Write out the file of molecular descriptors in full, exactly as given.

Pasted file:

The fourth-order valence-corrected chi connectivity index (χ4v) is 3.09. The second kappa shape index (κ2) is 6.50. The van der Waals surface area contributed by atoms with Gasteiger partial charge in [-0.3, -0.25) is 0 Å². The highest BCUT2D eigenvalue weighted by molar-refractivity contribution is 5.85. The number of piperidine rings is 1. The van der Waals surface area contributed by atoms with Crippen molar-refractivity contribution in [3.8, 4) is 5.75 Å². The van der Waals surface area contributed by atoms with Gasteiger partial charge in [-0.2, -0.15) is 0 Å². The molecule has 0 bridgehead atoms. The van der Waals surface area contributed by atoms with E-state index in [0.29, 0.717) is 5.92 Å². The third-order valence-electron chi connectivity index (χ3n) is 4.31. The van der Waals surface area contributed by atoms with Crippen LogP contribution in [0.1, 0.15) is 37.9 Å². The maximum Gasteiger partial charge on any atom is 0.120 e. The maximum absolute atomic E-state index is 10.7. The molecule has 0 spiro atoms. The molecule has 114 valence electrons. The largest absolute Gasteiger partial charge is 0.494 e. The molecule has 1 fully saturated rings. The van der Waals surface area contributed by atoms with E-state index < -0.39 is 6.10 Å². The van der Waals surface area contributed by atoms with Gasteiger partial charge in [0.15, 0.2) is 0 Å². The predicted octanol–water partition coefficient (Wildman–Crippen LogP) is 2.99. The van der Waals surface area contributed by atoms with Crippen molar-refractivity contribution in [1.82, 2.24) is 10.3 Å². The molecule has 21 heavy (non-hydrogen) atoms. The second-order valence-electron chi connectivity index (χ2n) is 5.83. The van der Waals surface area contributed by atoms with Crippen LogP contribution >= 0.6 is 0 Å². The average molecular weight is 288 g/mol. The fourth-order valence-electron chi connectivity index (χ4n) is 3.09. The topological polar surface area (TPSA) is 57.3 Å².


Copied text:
The fourth-order valence-corrected chi connectivity index (χ4v) is 3.09. The second kappa shape index (κ2) is 6.50. The van der Waals surface area contributed by atoms with Gasteiger partial charge in [-0.3, -0.25) is 0 Å². The highest BCUT2D eigenvalue weighted by molar-refractivity contribution is 5.85. The number of piperidine rings is 1. The van der Waals surface area contributed by atoms with Crippen molar-refractivity contribution in [3.8, 4) is 5.75 Å². The van der Waals surface area contributed by atoms with Gasteiger partial charge in [-0.2, -0.15) is 0 Å². The molecule has 0 bridgehead atoms. The van der Waals surface area contributed by atoms with E-state index in [0.29, 0.717) is 5.92 Å². The third-order valence-electron chi connectivity index (χ3n) is 4.31. The van der Waals surface area contributed by atoms with Crippen LogP contribution in [0.1, 0.15) is 37.9 Å². The maximum Gasteiger partial charge on any atom is 0.120 e. The maximum absolute atomic E-state index is 10.7. The molecule has 0 spiro atoms. The molecule has 114 valence electrons. The largest absolute Gasteiger partial charge is 0.494 e. The molecule has 1 fully saturated rings. The van der Waals surface area contributed by atoms with E-state index < -0.39 is 6.10 Å². The van der Waals surface area contributed by atoms with Gasteiger partial charge in [0.15, 0.2) is 0 Å². The predicted octanol–water partition coefficient (Wildman–Crippen LogP) is 2.99. The van der Waals surface area contributed by atoms with Crippen molar-refractivity contribution in [1.82, 2.24) is 10.3 Å². The molecule has 21 heavy (non-hydrogen) atoms. The second-order valence-electron chi connectivity index (χ2n) is 5.83. The van der Waals surface area contributed by atoms with Crippen LogP contribution >= 0.6 is 0 Å². The average molecular weight is 288 g/mol. The fourth-order valence-electron chi connectivity index (χ4n) is 3.09. The topological polar surface area (TPSA) is 57.3 Å².